Albums of the week

23.04.12 Words by: Ruth Saxelby

Actress – ‘R.I.P.’ [Honest Jon’s]
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Making ‘R.I.P.’ was medicine, Actress told me in an interview last week. For the listener, too, this is an album that can provide solace and refuge. Where ‘Splazsh’ was frenetic, ‘R.I.P.’ moves at a not dissimilar pace and yet it feels slower, deeper and richer. The difference is the movement is directed inward, not outward. Sonic phrases repeat, becoming almost chant-like. The effect is one of focus: the mind cleared of clutter, the vision channelled, the way clearer. The song titles speak to a Biblical story arc, telling a story of life and death, redemption and damnation. Ideas of light and dark are central to the journey, with both Archangel Uriel, whose name means “God is my light”, and Tartarus, the underworld abyss and home of damned souls, playing starring roles. The two tracks they figure in talk to one another, with inverse levels of spiralling, chiming melodies and swathes of heavy bass. Yet there is something altogether more comforting in Shadow From Tartarus’s dominant use of bass and, conversely, something unnervingly sinister in the seemingly lighter melodies of Uriel’s Black Harp. Nothing is what it seems, hints Actress.

Raven, so often death’s herald, is recast as the album’s guiding light: a masterpiece of tension and release, and easily Actress’s finest heart-in-throat melodic work. The Lords Graffiti and IWAAD stand together as memories of, or memorials to, the world that the London artist once resided in. On ‘R.I.P.’ Actress tears down old frameworks and boundaries, and his world is born anew. ‘R.I.P.’ is both a highly personal album – a laying to rest of some old demons – and one that is in conversation with our times. In staring death in the eye, both recognising and questioning it, Actress loosens its grip on the moment, for a divine moment. [RS]
Buy Actress – ‘R.I.P.’ [Honest Jon’s]

Death Grips – ‘The Money Store’ [Epic]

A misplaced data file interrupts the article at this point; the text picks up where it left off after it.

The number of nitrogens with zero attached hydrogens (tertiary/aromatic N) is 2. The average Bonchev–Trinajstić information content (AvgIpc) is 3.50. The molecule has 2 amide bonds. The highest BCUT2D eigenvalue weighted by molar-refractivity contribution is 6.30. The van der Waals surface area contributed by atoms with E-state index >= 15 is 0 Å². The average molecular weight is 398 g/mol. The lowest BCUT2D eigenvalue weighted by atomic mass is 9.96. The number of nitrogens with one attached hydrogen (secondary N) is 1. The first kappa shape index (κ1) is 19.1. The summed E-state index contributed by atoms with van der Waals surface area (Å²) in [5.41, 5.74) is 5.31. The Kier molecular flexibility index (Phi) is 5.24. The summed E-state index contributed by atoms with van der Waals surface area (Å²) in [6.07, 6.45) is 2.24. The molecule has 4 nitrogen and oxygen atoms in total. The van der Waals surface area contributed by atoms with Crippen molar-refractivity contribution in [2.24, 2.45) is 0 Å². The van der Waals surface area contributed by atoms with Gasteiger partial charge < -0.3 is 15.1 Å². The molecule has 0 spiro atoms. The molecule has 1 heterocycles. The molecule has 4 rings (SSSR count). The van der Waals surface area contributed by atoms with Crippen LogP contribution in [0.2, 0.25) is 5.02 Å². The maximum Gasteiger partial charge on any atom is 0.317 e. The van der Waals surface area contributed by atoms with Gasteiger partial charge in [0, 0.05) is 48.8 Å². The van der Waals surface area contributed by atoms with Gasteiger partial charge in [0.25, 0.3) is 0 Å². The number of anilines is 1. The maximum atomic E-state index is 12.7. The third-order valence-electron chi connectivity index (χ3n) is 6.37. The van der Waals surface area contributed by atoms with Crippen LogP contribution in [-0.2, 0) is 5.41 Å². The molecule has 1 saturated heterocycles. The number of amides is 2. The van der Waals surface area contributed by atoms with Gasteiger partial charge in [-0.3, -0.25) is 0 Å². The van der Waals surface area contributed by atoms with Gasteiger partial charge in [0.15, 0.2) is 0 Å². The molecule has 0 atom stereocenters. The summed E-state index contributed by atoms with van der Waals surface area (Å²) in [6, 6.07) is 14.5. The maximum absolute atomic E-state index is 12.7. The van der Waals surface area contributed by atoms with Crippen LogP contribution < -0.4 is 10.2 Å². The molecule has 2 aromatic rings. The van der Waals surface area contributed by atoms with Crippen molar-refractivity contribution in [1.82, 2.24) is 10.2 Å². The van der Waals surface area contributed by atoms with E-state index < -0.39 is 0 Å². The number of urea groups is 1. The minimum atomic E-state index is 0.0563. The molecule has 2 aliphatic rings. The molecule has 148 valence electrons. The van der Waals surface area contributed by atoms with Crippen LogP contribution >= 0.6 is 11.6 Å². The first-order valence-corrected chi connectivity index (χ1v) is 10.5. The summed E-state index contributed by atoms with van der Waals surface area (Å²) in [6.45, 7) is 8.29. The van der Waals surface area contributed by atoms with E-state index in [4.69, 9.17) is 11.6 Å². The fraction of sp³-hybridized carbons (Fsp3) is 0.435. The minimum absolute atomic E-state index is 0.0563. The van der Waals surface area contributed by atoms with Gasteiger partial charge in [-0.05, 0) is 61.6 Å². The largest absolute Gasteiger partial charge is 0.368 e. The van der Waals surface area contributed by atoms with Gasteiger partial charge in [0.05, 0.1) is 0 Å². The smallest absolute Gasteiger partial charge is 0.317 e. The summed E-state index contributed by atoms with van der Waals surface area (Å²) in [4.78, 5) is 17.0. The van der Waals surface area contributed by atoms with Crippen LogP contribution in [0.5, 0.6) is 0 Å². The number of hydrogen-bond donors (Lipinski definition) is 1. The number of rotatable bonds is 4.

Death Grips are a three-membered rap band who make really visceral music. ‘The Money Store’ is their second album, their first for a label (‘Ex-Military’ was a Bandcamp album). Most people were amazed that a major as major as Epic could sign something this confrontational, but it’s far from unlistenable. Grooves and samples lock and twist throughout: if anything, there is too much music here rather than not enough; too many jumps, drops, loops and hooks to swallow rather than not enough, lyrics rushed at you faster than you can take in. It’s a full contact sport, rather than a blood one, in other words, and with a palette that takes in bhangra, baile funk, sub-Surgeon techno, industrial and dubstep, it’s a very open, furiously fun template. It sounds a bit like hurtling through the storm at the heart of the vortex of the internet, basically, or a bit like what all rap sounds like to your grandparents. Heartily recommended. [CRJ]

Jack White – ‘Blunderbuss’ [XL/Third Man]
Picking up where the final White Stripes album, ‘Icky Thump’, left off, ‘Blunderbuss’ is a continuation of Jack White in his purest Jack Whitean form, suited and booted in a new mint colourway and soaring through the wacko-o-meter levels unapologetically. Freed from the crash-bang-wallop of Meg’s artfully naïve drumming, the arrangements are knottier (fiddle, clarinet, pedal steel guitar and upright bass all squeeze in) and the mix is as polished as a midnight cowboy’s boot, reflecting White’s move from the scuzzy industrial blues of Detroit to the rhinestone glamour of Nashville, where his Third Man label and recording studio is based. Happily, we also get a sharp dose of fearsome guitar-wrangling that harks back to the Ball And Biscuit rawness of classic Stripes – behold Freedom At 21 and the Little Willie John number I’m Shakin’. A classy revamp for the former Man In Red. [CR]
Stream Jack White – ‘Blunderbuss’ [XL/Third Man]

Santigold – ‘Master Of My Make Believe’ [Atlantic]
Recorded with numerous collaborators of the respected-but-predictable variety (Dave Sitek, Diplo, Karen O and Nick Zinner of the Yeah Yeah Yeahs), ‘Master Of My Make Believe’ makes no huge leaps in style or imagination from Santigold’s 2008 debut – but considering how ahead of the curve she sounded back then, mashing up booty-shaking global bass, blustering art-rock and madcap funkiness, this still leaves her in the top percentile of pop stars making deeply weird yet mainstream pop music. That percentile has since barged its way to the top of the charts (Gaga, Minaj, Kanye et al), leaving this album sounding almost disappointingly ‘now’, when what we really want from Santigold is pop music for tomorrow. Where she has the edge, though, is the melancholy that underlies tracks like The Riot’s Gone and This Is Our Parade, as something delicate reaches past the ricocheting beats to make a more heartfelt connection. [CR]
Stream Santigold – ‘Master Of My Make Believe’ [Atlantic]